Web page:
The opinion of the court was delivered by: Paul A. Engelmayer, District Judge:
Route 21 Associates of Belleville ("Route 21") appeals from a decision of the Hon. Robert E. Gerber, Bankruptcy Judge, in the liquidation proceedings of MHC, Inc. ("MHC"), (1) denying Route 21's cross-motion for specific performance of the parties' agreements relating to environmental clean-up; (2) denying Route 21's claim for administrative priority treatment for past and future environmental clean-up costs; and (3) disallowing Route 21's general unsecured claim for future clean-up costs. For the reasons stated herein, that decision is affirmed.
A. The Parties and Relevant Events
MHC is one of several affiliates of Lyondell Chemical Company, each of which filed voluntary Chapter 11 petitions on January 6, 2009. MHC is the successor in interest to Kidde Industries, Inc. (collectively, "the debtor").
In March 1983, Route 21 purchased property in Belleville, New Jersey (the "Site") from the debtor. AR 9, Ex. A. In 1984, Route 21 learned of contamination at the Site; the debtor remediated that pollution, and warranted that the site was free of contamination. AR 9, Ex. B at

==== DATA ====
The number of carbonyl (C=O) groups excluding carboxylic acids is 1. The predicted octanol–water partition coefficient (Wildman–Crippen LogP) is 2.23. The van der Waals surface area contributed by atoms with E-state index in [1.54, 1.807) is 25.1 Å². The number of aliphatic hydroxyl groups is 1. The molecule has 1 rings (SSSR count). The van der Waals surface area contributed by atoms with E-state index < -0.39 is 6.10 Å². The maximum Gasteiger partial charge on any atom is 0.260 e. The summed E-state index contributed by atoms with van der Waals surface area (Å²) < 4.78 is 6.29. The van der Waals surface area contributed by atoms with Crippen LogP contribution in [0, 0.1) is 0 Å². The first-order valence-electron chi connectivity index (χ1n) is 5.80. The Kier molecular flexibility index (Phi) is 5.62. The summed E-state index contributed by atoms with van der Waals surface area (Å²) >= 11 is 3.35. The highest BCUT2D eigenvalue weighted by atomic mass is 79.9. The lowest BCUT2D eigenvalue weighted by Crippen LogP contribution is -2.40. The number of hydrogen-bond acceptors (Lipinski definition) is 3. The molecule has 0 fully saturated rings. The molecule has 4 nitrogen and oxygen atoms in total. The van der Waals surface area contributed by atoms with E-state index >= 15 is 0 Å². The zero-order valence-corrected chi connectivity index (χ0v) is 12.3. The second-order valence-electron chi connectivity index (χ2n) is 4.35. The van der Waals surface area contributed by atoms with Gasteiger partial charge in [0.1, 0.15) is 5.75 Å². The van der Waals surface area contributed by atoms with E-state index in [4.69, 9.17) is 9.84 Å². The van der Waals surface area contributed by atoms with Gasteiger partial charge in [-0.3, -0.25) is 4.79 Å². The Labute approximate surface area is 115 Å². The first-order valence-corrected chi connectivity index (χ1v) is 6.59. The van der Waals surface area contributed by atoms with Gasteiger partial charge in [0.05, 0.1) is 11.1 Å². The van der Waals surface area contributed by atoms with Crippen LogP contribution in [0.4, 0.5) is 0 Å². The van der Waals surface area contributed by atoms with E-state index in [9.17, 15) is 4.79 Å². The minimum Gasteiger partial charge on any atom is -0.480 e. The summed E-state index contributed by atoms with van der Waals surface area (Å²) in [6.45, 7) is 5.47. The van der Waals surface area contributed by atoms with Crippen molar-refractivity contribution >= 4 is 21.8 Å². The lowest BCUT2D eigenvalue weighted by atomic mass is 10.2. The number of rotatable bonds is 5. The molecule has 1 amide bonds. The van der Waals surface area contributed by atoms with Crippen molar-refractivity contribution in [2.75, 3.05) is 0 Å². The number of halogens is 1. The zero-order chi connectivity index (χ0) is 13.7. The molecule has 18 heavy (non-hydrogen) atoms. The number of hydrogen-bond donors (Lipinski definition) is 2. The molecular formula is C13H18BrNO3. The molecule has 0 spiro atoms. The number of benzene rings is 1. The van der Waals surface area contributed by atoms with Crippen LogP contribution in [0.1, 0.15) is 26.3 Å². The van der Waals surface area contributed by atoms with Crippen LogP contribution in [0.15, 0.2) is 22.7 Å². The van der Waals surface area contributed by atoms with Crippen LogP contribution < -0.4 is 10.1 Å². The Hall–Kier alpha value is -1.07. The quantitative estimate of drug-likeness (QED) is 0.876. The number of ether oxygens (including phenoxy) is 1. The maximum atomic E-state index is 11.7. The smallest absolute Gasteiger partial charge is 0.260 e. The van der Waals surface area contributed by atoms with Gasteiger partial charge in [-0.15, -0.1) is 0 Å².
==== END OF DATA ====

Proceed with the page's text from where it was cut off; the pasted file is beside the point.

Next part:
1. However, in 1991, an underground tank was discovered and found to be leaking contamination. Id. Route 21 then filed suit against the debtor under the New Jersey Spill Compensation and Control Act. In June 1996, the parties reached a settlement agreement (the "1996 Agreement"). Under it, the debtor agreed to: (1) remediate the Site under the direction of the New Jersey Department of Environmental Protection ("NJDEP") to the extent necessary to obtain a "no further action" letter from NJDEP, see AR 9, Ex. C at 5--12; and (2) indemnify Route 21 for any environmental clean-up liability incurred as a result of the debtor's violations, see id. at 16--19.